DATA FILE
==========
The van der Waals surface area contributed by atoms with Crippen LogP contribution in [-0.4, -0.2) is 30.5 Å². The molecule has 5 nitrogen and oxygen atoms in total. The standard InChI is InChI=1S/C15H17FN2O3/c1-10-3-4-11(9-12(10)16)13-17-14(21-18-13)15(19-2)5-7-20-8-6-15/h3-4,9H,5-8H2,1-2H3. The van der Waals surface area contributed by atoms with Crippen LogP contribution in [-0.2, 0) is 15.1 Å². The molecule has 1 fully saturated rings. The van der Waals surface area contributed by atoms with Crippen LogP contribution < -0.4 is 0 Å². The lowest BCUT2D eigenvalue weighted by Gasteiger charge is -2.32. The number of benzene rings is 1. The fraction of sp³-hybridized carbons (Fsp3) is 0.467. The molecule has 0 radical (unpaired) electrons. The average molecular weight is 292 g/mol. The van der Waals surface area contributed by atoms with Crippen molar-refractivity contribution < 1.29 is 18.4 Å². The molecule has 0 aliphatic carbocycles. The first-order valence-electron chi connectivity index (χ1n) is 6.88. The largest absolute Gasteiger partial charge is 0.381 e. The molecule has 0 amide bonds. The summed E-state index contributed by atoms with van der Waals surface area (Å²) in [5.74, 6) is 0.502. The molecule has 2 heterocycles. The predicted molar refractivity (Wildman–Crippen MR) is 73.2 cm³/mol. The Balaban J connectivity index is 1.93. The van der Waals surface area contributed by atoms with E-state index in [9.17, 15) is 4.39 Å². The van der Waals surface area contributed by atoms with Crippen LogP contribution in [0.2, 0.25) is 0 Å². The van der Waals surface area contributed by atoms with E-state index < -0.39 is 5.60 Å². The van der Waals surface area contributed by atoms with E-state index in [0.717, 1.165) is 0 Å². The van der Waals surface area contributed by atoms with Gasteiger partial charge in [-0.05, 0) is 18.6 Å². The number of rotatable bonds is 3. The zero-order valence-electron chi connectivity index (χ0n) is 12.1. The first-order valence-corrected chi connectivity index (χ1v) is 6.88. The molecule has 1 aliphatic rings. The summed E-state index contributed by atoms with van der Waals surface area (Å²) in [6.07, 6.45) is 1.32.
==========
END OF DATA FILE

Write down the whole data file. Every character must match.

The van der Waals surface area contributed by atoms with Crippen LogP contribution in [-0.4, -0.2) is 30.5 Å². The molecule has 5 nitrogen and oxygen atoms in total. The standard InChI is InChI=1S/C15H17FN2O3/c1-10-3-4-11(9-12(10)16)13-17-14(21-18-13)15(19-2)5-7-20-8-6-15/h3-4,9H,5-8H2,1-2H3. The van der Waals surface area contributed by atoms with Crippen LogP contribution in [-0.2, 0) is 15.1 Å². The molecule has 1 fully saturated rings. The van der Waals surface area contributed by atoms with Crippen LogP contribution < -0.4 is 0 Å². The lowest BCUT2D eigenvalue weighted by Gasteiger charge is -2.32. The number of benzene rings is 1. The fraction of sp³-hybridized carbons (Fsp3) is 0.467. The molecule has 0 radical (unpaired) electrons. The average molecular weight is 292 g/mol. The van der Waals surface area contributed by atoms with Crippen molar-refractivity contribution < 1.29 is 18.4 Å². The molecule has 0 aliphatic carbocycles. The first-order valence-electron chi connectivity index (χ1n) is 6.88. The largest absolute Gasteiger partial charge is 0.381 e. The molecule has 0 amide bonds. The summed E-state index contributed by atoms with van der Waals surface area (Å²) in [5.74, 6) is 0.502. The molecule has 2 heterocycles. The predicted molar refractivity (Wildman–Crippen MR) is 73.2 cm³/mol. The Balaban J connectivity index is 1.93. The van der Waals surface area contributed by atoms with E-state index in [9.17, 15) is 4.39 Å². The van der Waals surface area contributed by atoms with Crippen LogP contribution in [0.2, 0.25) is 0 Å². The van der Waals surface area contributed by atoms with E-state index < -0.39 is 5.60 Å². The van der Waals surface area contributed by atoms with E-state index in [0.717, 1.165) is 0 Å². The van der Waals surface area contributed by atoms with Gasteiger partial charge in [-0.05, 0) is 18.6 Å². The number of rotatable bonds is 3. The zero-order valence-electron chi connectivity index (χ0n) is 12.1. The first-order valence-corrected chi connectivity index (χ1v) is 6.88. The molecule has 1 aliphatic rings. The summed E-state index contributed by atoms with van der Waals surface area (Å²) in [6.07, 6.45) is 1.32.